The ALGe-project is a cooperation project between the Chair of Educational Science, Jutta Mägdefrau, the professorship of History Education, Andreas Michler, and Andreas Gegenfurtner, assistant professor at the Department of Educational Development and Research at Maastricht University, the Netherlands.
Empirical research in humanities is still relatively rare in Germany. This piece of research examines the links between learning tasks, task perception, and learners’ characteristics. These connections should explain students’ task specific use of cognitive learning strategies and their achievement. It is expected that variables of task perception such as situational interest and task value could predict use of deep learning strategies. Students, who report a high level of deep learning strategies, are expected to outperform students using surface-level strategies.
The key question of this project is how to design learning tasks, which lead students to the use of deep learning strategies. We assume that applying deep-level strategies is a predictor of achievement in tasks which require historical reasoning. In addition to that, we are interested in task characteristics which could trigger situational interest or task value because these variables are known to be predictors of cognitive learning strategy use. Instruction-integrated task specific strategy related prompts should foster the probability that students use the prompted strategy.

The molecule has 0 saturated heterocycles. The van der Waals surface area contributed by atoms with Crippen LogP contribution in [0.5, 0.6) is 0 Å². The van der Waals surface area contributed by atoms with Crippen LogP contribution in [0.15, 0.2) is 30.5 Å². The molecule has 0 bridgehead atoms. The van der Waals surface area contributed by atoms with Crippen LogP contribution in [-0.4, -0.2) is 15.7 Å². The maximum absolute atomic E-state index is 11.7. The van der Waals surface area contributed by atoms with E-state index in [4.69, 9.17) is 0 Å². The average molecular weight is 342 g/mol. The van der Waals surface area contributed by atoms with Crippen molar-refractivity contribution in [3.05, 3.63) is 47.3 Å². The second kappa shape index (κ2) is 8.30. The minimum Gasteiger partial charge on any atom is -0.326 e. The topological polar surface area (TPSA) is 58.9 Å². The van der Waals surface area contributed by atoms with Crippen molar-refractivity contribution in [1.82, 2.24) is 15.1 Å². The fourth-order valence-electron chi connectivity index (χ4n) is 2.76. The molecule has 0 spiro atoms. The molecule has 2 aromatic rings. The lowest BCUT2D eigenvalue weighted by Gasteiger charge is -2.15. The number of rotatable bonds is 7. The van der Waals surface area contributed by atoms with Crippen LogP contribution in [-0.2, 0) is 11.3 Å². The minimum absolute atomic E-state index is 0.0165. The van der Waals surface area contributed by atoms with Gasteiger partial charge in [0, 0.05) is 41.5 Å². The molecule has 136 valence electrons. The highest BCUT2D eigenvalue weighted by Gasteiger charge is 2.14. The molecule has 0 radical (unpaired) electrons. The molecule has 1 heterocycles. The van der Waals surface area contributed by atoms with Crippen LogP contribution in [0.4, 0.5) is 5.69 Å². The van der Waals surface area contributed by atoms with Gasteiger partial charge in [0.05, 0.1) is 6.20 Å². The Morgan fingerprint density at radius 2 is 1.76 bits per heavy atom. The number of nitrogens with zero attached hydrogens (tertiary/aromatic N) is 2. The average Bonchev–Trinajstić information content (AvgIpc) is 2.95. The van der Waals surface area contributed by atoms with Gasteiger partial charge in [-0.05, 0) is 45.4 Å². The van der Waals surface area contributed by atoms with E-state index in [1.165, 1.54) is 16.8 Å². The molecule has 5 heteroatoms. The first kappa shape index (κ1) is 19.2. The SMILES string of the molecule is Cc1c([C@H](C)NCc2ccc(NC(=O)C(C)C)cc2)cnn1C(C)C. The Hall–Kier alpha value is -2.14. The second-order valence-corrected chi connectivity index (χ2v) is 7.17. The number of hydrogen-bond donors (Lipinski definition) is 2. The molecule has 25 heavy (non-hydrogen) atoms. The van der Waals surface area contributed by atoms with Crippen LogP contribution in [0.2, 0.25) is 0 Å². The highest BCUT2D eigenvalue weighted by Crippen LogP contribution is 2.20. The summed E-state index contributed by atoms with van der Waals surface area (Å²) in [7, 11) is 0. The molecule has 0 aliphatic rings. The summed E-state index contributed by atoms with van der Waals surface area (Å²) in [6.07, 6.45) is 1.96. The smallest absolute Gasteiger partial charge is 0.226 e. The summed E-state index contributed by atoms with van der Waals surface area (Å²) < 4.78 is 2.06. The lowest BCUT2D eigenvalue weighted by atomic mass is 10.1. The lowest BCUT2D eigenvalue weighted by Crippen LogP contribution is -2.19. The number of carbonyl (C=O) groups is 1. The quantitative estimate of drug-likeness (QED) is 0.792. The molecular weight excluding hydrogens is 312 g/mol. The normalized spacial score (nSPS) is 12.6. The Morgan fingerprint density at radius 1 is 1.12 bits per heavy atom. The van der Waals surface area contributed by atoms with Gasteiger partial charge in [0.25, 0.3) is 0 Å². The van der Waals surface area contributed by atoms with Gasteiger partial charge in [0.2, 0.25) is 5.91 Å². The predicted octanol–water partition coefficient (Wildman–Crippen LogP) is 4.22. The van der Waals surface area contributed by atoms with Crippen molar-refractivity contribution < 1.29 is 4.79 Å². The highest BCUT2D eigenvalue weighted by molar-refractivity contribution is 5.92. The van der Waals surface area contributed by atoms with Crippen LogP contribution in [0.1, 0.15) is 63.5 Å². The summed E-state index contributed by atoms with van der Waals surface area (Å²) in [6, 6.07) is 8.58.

Achievement data is generated through analyses of students’ essays requiring written historical reasoning. The essays are analyzed by using the SOLO-taxonomy (Biggs & Collis 1982). The objective of this project is to draw conclusions on how to design student-oriented individual instruction.
After conducting a pilot to test a new instrument for task-specific measurement of learning strategies, the main ALGe-project started in September of 2013 and ended in August of 2014. The sample covered 30 history classes in Bavaria comprising 801 students.